Friday was a good day at work. I successfully defended two motions for summary judgment on behalf of my client in a complex business litigation matter in which I am involved. A loss on these motions would have effectively precluded my client from pursuing upwards of $750,000.00 in damages against the defendants. Needless to say, our win has a significant impact on the case.
After oral argument, I decided to take my husband to lunch. The subject of “marketing” as in ‘going to the grocery store and buying food’ came up. I admit I have no idea how to shop at the grocery store, despite the advice I’ve read in Sunset Magazine or Ina Garten’s Barefoot Contessa at Home. Planning a menu for the entire week is not only difficult, but unrealistic because inevitably, we spend at least two to three nights eating out due to working late, my husband will have a meeting with his Cricket team and won’t be home for dinner, or I lose interest in the creative dinner menu I selected three days earlier. In short, the food ends up going bad, getting freezer burn and ultimately thrown out. I can’t stand throwing away food particularly when I read stories like this morning’s front page article in the Los Angeles Times on Zimbabweans flooding South Africa because they are starving for food. As a result, I end up going to the market a lot. Not fun.
This past week, we returned from a three-week trip traveling through Southern France and Northern Spain. I went to the market the day after our return. I bought groceries for breakfast (which usually seems to last a little longer), fish, pasta and vegetables for my Summer favorite: Gazpacho soup. I also bought peppers and sea salt so that we can try to make the delicious pintxos we had in San Sebastian. Perhaps I was a little too focused on the pintxos, but I bought enough groceries to cover at least two dinner menus.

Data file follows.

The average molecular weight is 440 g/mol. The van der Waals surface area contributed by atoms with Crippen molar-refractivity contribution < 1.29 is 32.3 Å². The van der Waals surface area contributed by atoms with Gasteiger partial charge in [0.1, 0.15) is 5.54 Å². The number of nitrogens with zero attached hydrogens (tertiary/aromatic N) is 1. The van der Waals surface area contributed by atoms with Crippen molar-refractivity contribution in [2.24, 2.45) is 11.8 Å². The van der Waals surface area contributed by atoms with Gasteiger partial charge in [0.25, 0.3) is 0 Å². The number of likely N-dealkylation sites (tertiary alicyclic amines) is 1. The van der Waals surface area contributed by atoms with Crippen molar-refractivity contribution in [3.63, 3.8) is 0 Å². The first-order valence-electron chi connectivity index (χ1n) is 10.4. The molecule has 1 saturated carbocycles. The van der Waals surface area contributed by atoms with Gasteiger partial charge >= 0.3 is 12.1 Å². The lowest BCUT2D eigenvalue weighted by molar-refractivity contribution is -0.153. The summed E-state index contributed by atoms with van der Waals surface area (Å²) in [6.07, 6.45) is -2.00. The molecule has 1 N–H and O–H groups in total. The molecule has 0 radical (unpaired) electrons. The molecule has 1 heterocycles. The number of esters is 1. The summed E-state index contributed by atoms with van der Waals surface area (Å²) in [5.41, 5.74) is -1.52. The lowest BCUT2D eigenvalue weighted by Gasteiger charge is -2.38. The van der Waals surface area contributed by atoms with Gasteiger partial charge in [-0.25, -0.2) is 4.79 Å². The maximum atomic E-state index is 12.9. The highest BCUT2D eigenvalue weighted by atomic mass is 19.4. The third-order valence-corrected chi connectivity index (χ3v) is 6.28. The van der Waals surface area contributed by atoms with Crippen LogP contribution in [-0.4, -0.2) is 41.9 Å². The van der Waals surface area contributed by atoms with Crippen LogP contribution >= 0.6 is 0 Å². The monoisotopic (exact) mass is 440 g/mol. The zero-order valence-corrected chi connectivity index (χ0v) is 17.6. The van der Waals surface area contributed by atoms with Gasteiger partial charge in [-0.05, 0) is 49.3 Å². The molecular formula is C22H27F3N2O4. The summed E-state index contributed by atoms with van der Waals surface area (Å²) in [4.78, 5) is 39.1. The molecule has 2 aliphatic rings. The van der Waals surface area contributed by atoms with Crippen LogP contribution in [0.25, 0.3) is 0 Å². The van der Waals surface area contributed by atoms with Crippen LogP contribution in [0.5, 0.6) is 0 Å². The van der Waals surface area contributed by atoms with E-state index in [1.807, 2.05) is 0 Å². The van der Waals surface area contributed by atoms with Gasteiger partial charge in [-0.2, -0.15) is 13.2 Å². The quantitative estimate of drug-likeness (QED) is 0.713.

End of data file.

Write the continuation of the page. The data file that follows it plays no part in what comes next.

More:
Apparently, my marketing didn’t quite cut it. Two days later, my husband tells me he is going to the market. Surprisingly, that stung quite a bit! In the past this would not have bothered me. Go get it yourself, right?! But my feelings are different now. I’m trying really hard to create our “home” and him telling me he was going to the market, after I had just gone, felt like I failed.
I decided to go with him. We walked up and down each aisle. I watched him pick and choose what he wanted (hoping to glean what it is I should be buying). He selected two jars of jam (we already have three in our pantry and I had purchased another one on my shopping trip two days earlier), two loaves of bread and English muffins (he didn’t like the wheat variety I selected two days earlier), two bottles of dishwashing soap (we already have two in our pantry) and so on and so forth. He also selected a few items that I just totally forgot when I was at the market the other day.
I came away from the experience realizing that we are just different people. I don’t know if it is a male vs. female thing. Whatever it is, apparently I’m still shopping for one person and he shops for a family of five. Does this ever get any easier? I’ll keep reading.